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J Neurosci Methods. 2000 Sep 15;101(2):141-8.

The determination of histamine in the Drosophila head.

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Life Sciences Centre, Dalhousie University, NS, B3H 4J1, Halifax, Canada.


Histamine is a neurotransmitter at arthropod photoreceptors. Even though the fruit fly, Drosophila melanogaster, is a widely used model in neuroscience research, the histamine content of its nervous system has not so far been reported. We have developed a high performance liquid chromatography (HPLC) method with pre-column o-phtaldialdehyde-mercaptoethanol (OPA-ME) derivatization and electrochemical detection, to determine this amine in Drosophila. The histamine content of the fly's head averages about 2.0 ng per head. In heads of the mutant hdc(JK910), a presumed null for the gene encoding the enzyme that synthesizes histamine, histamine was not detected in measurable amounts. In heads of the mutant sine oculis, which lacks compound eyes, only 28% of this amine was found compared with wild type flies, so histamine is mainly present in the compound eye photoreceptors. Also observed in histamine-deficient mutants was a decrease in the peak which contains a substance having the same retention time as carcinine (beta-alanyl-histamine). Our method was not able to detect compounds previously reported as histamine metabolites in insects. In spite of this, the method we have developed enables the fast and accurate measurement of histamine in the heads of Drosophila, suitable for screening mutants.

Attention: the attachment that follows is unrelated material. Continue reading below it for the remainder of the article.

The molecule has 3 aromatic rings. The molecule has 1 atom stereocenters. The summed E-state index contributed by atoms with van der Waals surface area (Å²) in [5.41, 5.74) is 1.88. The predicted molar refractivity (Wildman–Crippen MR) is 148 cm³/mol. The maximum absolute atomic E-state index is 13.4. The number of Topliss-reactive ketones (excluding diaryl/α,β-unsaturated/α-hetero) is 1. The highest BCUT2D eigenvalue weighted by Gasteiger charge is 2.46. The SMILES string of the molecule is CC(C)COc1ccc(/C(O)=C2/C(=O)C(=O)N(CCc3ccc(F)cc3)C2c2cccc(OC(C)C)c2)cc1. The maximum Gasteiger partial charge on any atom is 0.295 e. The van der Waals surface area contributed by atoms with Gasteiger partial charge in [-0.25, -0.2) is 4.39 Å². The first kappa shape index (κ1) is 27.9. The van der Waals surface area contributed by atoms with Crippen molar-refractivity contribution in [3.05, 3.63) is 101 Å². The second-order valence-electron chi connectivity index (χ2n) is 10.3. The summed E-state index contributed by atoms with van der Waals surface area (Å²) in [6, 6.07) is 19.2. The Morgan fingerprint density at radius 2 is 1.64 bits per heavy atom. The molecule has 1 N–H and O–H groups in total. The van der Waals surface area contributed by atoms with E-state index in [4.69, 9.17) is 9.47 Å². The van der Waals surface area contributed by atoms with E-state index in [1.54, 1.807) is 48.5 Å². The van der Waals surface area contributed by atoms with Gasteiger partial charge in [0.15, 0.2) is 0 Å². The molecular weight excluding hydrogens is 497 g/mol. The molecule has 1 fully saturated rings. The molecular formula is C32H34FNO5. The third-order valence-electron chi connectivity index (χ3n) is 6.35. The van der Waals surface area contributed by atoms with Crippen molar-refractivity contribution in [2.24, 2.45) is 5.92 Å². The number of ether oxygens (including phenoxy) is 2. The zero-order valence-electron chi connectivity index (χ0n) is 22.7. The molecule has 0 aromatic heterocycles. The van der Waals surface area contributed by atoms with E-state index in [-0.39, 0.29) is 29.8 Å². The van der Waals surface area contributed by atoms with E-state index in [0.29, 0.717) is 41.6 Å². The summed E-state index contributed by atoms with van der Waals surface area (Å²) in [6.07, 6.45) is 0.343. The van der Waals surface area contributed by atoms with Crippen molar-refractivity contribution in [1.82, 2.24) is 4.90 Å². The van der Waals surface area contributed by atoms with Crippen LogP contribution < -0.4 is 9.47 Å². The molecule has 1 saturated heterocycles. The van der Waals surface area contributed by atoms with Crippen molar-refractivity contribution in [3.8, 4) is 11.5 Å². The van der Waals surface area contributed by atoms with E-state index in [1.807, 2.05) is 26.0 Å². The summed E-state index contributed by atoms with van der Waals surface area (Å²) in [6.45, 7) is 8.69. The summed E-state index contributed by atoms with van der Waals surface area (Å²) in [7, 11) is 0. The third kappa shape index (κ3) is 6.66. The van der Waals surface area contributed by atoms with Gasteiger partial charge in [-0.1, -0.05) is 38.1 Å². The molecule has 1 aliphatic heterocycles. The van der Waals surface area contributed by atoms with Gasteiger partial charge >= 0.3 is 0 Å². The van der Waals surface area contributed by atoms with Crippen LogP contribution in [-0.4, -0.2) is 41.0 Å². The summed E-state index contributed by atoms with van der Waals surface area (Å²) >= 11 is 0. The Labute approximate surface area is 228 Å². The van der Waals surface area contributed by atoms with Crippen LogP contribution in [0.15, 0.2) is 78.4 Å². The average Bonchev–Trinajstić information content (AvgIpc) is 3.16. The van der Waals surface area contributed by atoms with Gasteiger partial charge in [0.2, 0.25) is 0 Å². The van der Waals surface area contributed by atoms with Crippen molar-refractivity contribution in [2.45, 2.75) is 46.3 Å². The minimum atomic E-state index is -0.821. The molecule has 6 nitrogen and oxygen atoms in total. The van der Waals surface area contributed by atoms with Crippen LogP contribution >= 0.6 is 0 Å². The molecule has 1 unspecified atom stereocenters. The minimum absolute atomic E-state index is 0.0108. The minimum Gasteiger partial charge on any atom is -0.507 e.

[Indexed for MEDLINE]

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